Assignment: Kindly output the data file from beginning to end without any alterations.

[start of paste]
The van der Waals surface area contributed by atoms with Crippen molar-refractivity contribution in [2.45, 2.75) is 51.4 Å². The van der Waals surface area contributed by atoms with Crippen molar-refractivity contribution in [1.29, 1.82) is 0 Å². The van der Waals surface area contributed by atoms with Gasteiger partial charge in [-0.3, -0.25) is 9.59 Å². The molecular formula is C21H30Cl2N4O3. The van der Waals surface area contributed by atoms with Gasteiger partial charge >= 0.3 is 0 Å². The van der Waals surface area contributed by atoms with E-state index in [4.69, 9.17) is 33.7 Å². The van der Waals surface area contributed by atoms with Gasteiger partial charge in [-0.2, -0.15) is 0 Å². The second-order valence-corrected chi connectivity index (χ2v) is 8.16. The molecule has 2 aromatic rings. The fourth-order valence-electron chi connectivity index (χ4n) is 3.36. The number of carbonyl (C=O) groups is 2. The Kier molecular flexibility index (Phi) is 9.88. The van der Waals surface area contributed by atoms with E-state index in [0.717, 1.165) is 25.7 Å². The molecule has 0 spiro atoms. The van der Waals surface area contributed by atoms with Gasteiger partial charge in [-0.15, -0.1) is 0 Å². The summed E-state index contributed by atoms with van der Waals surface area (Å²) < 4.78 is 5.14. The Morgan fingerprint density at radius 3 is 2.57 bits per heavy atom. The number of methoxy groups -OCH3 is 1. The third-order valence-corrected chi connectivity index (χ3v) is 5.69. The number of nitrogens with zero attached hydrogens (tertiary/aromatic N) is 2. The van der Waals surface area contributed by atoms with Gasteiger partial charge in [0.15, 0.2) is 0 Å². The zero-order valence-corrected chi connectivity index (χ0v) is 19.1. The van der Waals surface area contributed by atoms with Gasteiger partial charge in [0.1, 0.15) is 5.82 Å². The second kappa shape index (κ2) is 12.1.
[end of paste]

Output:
The van der Waals surface area contributed by atoms with Crippen molar-refractivity contribution in [2.45, 2.75) is 51.4 Å². The van der Waals surface area contributed by atoms with Crippen molar-refractivity contribution in [1.29, 1.82) is 0 Å². The van der Waals surface area contributed by atoms with Gasteiger partial charge in [-0.3, -0.25) is 9.59 Å². The molecular formula is C21H30Cl2N4O3. The van der Waals surface area contributed by atoms with Gasteiger partial charge >= 0.3 is 0 Å². The van der Waals surface area contributed by atoms with E-state index in [4.69, 9.17) is 33.7 Å². The van der Waals surface area contributed by atoms with Gasteiger partial charge in [-0.2, -0.15) is 0 Å². The second-order valence-corrected chi connectivity index (χ2v) is 8.16. The molecule has 2 aromatic rings. The fourth-order valence-electron chi connectivity index (χ4n) is 3.36. The number of carbonyl (C=O) groups is 2. The Kier molecular flexibility index (Phi) is 9.88. The van der Waals surface area contributed by atoms with E-state index in [0.717, 1.165) is 25.7 Å². The molecule has 0 spiro atoms. The van der Waals surface area contributed by atoms with Gasteiger partial charge in [-0.15, -0.1) is 0 Å². The summed E-state index contributed by atoms with van der Waals surface area (Å²) < 4.78 is 5.14. The Morgan fingerprint density at radius 3 is 2.57 bits per heavy atom. The number of methoxy groups -OCH3 is 1. The third-order valence-corrected chi connectivity index (χ3v) is 5.69. The number of nitrogens with zero attached hydrogens (tertiary/aromatic N) is 2. The van der Waals surface area contributed by atoms with Gasteiger partial charge in [0.15, 0.2) is 0 Å². The zero-order valence-corrected chi connectivity index (χ0v) is 19.1. The van der Waals surface area contributed by atoms with Gasteiger partial charge in [0.1, 0.15) is 5.82 Å². The second kappa shape index (κ2) is 12.1.